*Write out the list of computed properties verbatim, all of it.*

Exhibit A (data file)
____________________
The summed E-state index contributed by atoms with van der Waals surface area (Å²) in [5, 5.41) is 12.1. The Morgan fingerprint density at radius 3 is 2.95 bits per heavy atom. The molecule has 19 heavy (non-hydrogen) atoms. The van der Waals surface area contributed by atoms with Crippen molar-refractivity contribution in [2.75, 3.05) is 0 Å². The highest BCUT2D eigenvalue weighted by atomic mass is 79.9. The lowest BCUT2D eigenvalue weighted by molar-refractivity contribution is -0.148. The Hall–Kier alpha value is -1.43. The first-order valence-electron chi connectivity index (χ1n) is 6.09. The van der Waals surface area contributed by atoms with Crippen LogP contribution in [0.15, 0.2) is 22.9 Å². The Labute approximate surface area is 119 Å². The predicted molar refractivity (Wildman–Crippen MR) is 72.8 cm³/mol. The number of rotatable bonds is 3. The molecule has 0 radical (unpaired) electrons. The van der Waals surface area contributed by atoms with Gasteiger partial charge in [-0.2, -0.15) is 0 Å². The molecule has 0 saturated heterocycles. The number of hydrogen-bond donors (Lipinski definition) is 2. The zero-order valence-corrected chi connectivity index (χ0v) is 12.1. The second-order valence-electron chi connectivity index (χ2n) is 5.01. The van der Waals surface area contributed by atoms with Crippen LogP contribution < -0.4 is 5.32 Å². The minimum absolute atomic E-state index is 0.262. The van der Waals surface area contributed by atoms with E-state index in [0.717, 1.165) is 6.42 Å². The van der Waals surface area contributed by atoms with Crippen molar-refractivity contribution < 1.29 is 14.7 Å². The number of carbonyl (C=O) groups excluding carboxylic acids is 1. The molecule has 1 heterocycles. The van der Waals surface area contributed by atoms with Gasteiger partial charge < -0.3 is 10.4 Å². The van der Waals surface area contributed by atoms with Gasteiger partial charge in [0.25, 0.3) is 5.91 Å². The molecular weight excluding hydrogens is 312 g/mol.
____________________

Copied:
The summed E-state index contributed by atoms with van der Waals surface area (Å²) in [5, 5.41) is 12.1. The Morgan fingerprint density at radius 3 is 2.95 bits per heavy atom. The molecule has 19 heavy (non-hydrogen) atoms. The van der Waals surface area contributed by atoms with Crippen molar-refractivity contribution in [2.75, 3.05) is 0 Å². The highest BCUT2D eigenvalue weighted by atomic mass is 79.9. The lowest BCUT2D eigenvalue weighted by molar-refractivity contribution is -0.148. The Hall–Kier alpha value is -1.43. The first-order valence-electron chi connectivity index (χ1n) is 6.09. The van der Waals surface area contributed by atoms with Crippen LogP contribution in [0.15, 0.2) is 22.9 Å². The Labute approximate surface area is 119 Å². The predicted molar refractivity (Wildman–Crippen MR) is 72.8 cm³/mol. The number of rotatable bonds is 3. The molecule has 0 radical (unpaired) electrons. The van der Waals surface area contributed by atoms with Gasteiger partial charge in [-0.2, -0.15) is 0 Å². The molecule has 0 saturated heterocycles. The number of hydrogen-bond donors (Lipinski definition) is 2. The zero-order valence-corrected chi connectivity index (χ0v) is 12.1. The second-order valence-electron chi connectivity index (χ2n) is 5.01. The van der Waals surface area contributed by atoms with Crippen LogP contribution < -0.4 is 5.32 Å². The minimum absolute atomic E-state index is 0.262. The van der Waals surface area contributed by atoms with E-state index in [0.717, 1.165) is 6.42 Å². The van der Waals surface area contributed by atoms with Crippen molar-refractivity contribution < 1.29 is 14.7 Å². The number of carbonyl (C=O) groups excluding carboxylic acids is 1. The molecule has 1 heterocycles. The van der Waals surface area contributed by atoms with Gasteiger partial charge < -0.3 is 10.4 Å². The van der Waals surface area contributed by atoms with Gasteiger partial charge in [0.25, 0.3) is 5.91 Å². The molecular weight excluding hydrogens is 312 g/mol.